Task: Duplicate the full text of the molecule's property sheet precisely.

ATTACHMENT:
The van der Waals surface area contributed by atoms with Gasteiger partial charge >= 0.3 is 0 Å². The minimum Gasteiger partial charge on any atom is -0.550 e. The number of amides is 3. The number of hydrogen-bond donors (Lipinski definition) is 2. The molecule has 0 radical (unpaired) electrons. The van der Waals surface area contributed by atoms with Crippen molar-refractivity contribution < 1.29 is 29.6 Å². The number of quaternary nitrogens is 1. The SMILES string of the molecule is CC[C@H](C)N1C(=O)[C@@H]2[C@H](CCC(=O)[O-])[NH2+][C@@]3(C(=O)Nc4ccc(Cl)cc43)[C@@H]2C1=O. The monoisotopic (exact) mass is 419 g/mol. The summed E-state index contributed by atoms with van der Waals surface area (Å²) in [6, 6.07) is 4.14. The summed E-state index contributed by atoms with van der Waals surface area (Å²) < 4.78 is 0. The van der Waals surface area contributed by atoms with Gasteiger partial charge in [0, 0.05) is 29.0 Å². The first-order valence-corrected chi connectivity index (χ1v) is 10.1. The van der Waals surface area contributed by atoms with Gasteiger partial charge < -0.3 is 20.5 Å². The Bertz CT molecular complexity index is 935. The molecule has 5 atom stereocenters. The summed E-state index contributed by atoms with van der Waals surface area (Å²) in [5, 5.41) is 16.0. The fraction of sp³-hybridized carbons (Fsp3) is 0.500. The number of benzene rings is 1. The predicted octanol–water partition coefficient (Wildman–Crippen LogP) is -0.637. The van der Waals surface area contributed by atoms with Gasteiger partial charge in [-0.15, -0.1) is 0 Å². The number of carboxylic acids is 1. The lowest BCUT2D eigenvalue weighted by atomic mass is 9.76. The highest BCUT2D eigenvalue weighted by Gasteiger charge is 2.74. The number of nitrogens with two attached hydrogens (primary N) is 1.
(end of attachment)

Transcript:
The van der Waals surface area contributed by atoms with Gasteiger partial charge >= 0.3 is 0 Å². The minimum Gasteiger partial charge on any atom is -0.550 e. The number of amides is 3. The number of hydrogen-bond donors (Lipinski definition) is 2. The molecule has 0 radical (unpaired) electrons. The van der Waals surface area contributed by atoms with Crippen molar-refractivity contribution < 1.29 is 29.6 Å². The number of quaternary nitrogens is 1. The SMILES string of the molecule is CC[C@H](C)N1C(=O)[C@@H]2[C@H](CCC(=O)[O-])[NH2+][C@@]3(C(=O)Nc4ccc(Cl)cc43)[C@@H]2C1=O. The monoisotopic (exact) mass is 419 g/mol. The summed E-state index contributed by atoms with van der Waals surface area (Å²) in [6, 6.07) is 4.14. The summed E-state index contributed by atoms with van der Waals surface area (Å²) < 4.78 is 0. The van der Waals surface area contributed by atoms with Gasteiger partial charge in [0, 0.05) is 29.0 Å². The first-order valence-corrected chi connectivity index (χ1v) is 10.1. The van der Waals surface area contributed by atoms with Gasteiger partial charge < -0.3 is 20.5 Å². The Bertz CT molecular complexity index is 935. The molecule has 5 atom stereocenters. The summed E-state index contributed by atoms with van der Waals surface area (Å²) in [5, 5.41) is 16.0. The fraction of sp³-hybridized carbons (Fsp3) is 0.500. The number of benzene rings is 1. The predicted octanol–water partition coefficient (Wildman–Crippen LogP) is -0.637. The van der Waals surface area contributed by atoms with Gasteiger partial charge in [-0.15, -0.1) is 0 Å². The number of carboxylic acids is 1. The lowest BCUT2D eigenvalue weighted by atomic mass is 9.76. The highest BCUT2D eigenvalue weighted by Gasteiger charge is 2.74. The number of nitrogens with two attached hydrogens (primary N) is 1.